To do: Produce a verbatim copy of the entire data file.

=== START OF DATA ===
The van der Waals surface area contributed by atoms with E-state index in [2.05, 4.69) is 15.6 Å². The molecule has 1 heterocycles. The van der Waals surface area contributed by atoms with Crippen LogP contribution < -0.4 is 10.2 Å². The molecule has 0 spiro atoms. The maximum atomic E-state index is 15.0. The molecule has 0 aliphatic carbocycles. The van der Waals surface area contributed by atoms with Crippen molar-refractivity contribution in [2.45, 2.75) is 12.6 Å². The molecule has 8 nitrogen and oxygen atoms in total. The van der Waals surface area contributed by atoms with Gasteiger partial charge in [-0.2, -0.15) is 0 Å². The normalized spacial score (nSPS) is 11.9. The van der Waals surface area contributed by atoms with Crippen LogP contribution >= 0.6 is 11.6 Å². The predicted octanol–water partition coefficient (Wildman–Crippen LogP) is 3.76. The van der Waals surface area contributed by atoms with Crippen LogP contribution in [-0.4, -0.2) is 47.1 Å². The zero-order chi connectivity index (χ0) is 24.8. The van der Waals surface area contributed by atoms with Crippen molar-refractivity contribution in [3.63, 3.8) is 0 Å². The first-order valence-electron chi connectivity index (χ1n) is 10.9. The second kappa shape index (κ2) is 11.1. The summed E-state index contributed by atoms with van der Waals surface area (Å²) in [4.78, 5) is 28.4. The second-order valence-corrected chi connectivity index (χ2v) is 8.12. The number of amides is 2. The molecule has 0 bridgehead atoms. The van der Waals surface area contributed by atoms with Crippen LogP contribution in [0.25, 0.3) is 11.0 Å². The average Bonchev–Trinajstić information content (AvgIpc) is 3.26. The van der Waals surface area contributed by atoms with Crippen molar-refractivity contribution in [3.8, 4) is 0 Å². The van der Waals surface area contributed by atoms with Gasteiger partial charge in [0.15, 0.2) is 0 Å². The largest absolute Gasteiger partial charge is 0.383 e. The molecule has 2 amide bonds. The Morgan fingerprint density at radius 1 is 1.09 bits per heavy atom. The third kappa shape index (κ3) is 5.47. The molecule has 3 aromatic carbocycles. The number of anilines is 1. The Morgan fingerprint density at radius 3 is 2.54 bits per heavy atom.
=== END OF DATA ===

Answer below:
The van der Waals surface area contributed by atoms with E-state index in [2.05, 4.69) is 15.6 Å². The molecule has 1 heterocycles. The van der Waals surface area contributed by atoms with Crippen LogP contribution < -0.4 is 10.2 Å². The molecule has 0 spiro atoms. The maximum atomic E-state index is 15.0. The molecule has 0 aliphatic carbocycles. The van der Waals surface area contributed by atoms with Crippen molar-refractivity contribution in [2.45, 2.75) is 12.6 Å². The molecule has 8 nitrogen and oxygen atoms in total. The van der Waals surface area contributed by atoms with Gasteiger partial charge in [-0.2, -0.15) is 0 Å². The normalized spacial score (nSPS) is 11.9. The van der Waals surface area contributed by atoms with Crippen LogP contribution >= 0.6 is 11.6 Å². The predicted octanol–water partition coefficient (Wildman–Crippen LogP) is 3.76. The van der Waals surface area contributed by atoms with Crippen LogP contribution in [-0.4, -0.2) is 47.1 Å². The zero-order chi connectivity index (χ0) is 24.8. The van der Waals surface area contributed by atoms with Crippen molar-refractivity contribution in [3.63, 3.8) is 0 Å². The first-order valence-electron chi connectivity index (χ1n) is 10.9. The second kappa shape index (κ2) is 11.1. The summed E-state index contributed by atoms with van der Waals surface area (Å²) in [4.78, 5) is 28.4. The second-order valence-corrected chi connectivity index (χ2v) is 8.12. The number of amides is 2. The molecule has 0 bridgehead atoms. The van der Waals surface area contributed by atoms with Crippen LogP contribution in [0.25, 0.3) is 11.0 Å². The average Bonchev–Trinajstić information content (AvgIpc) is 3.26. The van der Waals surface area contributed by atoms with Crippen molar-refractivity contribution in [3.8, 4) is 0 Å². The van der Waals surface area contributed by atoms with Gasteiger partial charge in [0.15, 0.2) is 0 Å². The largest absolute Gasteiger partial charge is 0.383 e. The molecule has 2 amide bonds. The Morgan fingerprint density at radius 1 is 1.09 bits per heavy atom. The third kappa shape index (κ3) is 5.47. The molecule has 3 aromatic carbocycles. The number of anilines is 1. The Morgan fingerprint density at radius 3 is 2.54 bits per heavy atom.